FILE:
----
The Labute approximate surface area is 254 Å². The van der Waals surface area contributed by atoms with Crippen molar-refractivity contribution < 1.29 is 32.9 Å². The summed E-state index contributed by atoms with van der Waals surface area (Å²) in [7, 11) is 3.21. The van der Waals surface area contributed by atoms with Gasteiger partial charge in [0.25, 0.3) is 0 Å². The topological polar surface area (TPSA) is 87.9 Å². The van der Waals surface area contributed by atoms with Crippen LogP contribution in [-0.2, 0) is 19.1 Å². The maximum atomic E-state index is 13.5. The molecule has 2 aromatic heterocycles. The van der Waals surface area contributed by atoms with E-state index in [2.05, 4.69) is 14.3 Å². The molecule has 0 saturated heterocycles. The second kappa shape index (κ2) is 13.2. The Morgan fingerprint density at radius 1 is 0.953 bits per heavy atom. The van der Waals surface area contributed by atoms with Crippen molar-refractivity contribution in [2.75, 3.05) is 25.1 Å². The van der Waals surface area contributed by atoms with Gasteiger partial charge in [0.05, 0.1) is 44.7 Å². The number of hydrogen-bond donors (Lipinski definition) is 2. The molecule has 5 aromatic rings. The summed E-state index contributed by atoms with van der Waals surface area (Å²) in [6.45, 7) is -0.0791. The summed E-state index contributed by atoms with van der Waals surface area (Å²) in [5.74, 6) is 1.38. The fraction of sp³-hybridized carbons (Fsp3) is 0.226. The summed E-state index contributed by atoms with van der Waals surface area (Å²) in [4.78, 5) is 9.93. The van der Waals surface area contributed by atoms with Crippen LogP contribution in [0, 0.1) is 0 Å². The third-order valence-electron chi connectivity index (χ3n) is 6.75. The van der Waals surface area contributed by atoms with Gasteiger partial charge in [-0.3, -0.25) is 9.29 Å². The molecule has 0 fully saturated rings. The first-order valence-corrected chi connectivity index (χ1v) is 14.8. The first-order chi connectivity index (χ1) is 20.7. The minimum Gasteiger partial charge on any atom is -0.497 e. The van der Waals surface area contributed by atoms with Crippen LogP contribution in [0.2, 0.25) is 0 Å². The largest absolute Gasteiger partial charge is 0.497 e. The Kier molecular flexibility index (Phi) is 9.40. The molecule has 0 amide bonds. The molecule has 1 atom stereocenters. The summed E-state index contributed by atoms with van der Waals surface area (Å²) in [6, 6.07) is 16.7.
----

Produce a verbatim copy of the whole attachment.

The Labute approximate surface area is 254 Å². The van der Waals surface area contributed by atoms with Crippen molar-refractivity contribution < 1.29 is 32.9 Å². The summed E-state index contributed by atoms with van der Waals surface area (Å²) in [7, 11) is 3.21. The van der Waals surface area contributed by atoms with Gasteiger partial charge in [0.25, 0.3) is 0 Å². The topological polar surface area (TPSA) is 87.9 Å². The van der Waals surface area contributed by atoms with Crippen LogP contribution in [-0.2, 0) is 19.1 Å². The maximum atomic E-state index is 13.5. The molecule has 2 aromatic heterocycles. The van der Waals surface area contributed by atoms with E-state index in [2.05, 4.69) is 14.3 Å². The molecule has 0 saturated heterocycles. The second kappa shape index (κ2) is 13.2. The Morgan fingerprint density at radius 1 is 0.953 bits per heavy atom. The van der Waals surface area contributed by atoms with Crippen molar-refractivity contribution in [2.75, 3.05) is 25.1 Å². The van der Waals surface area contributed by atoms with Gasteiger partial charge in [0.05, 0.1) is 44.7 Å². The number of hydrogen-bond donors (Lipinski definition) is 2. The molecule has 5 aromatic rings. The summed E-state index contributed by atoms with van der Waals surface area (Å²) in [6.45, 7) is -0.0791. The summed E-state index contributed by atoms with van der Waals surface area (Å²) in [5.74, 6) is 1.38. The fraction of sp³-hybridized carbons (Fsp3) is 0.226. The summed E-state index contributed by atoms with van der Waals surface area (Å²) in [4.78, 5) is 9.93. The van der Waals surface area contributed by atoms with Crippen LogP contribution in [0, 0.1) is 0 Å². The third-order valence-electron chi connectivity index (χ3n) is 6.75. The van der Waals surface area contributed by atoms with Gasteiger partial charge in [-0.3, -0.25) is 9.29 Å². The molecule has 0 fully saturated rings. The first-order valence-corrected chi connectivity index (χ1v) is 14.8. The first-order chi connectivity index (χ1) is 20.7. The minimum Gasteiger partial charge on any atom is -0.497 e. The van der Waals surface area contributed by atoms with Crippen LogP contribution in [0.2, 0.25) is 0 Å². The largest absolute Gasteiger partial charge is 0.497 e. The Kier molecular flexibility index (Phi) is 9.40. The molecule has 0 amide bonds. The molecule has 1 atom stereocenters. The summed E-state index contributed by atoms with van der Waals surface area (Å²) in [6, 6.07) is 16.7.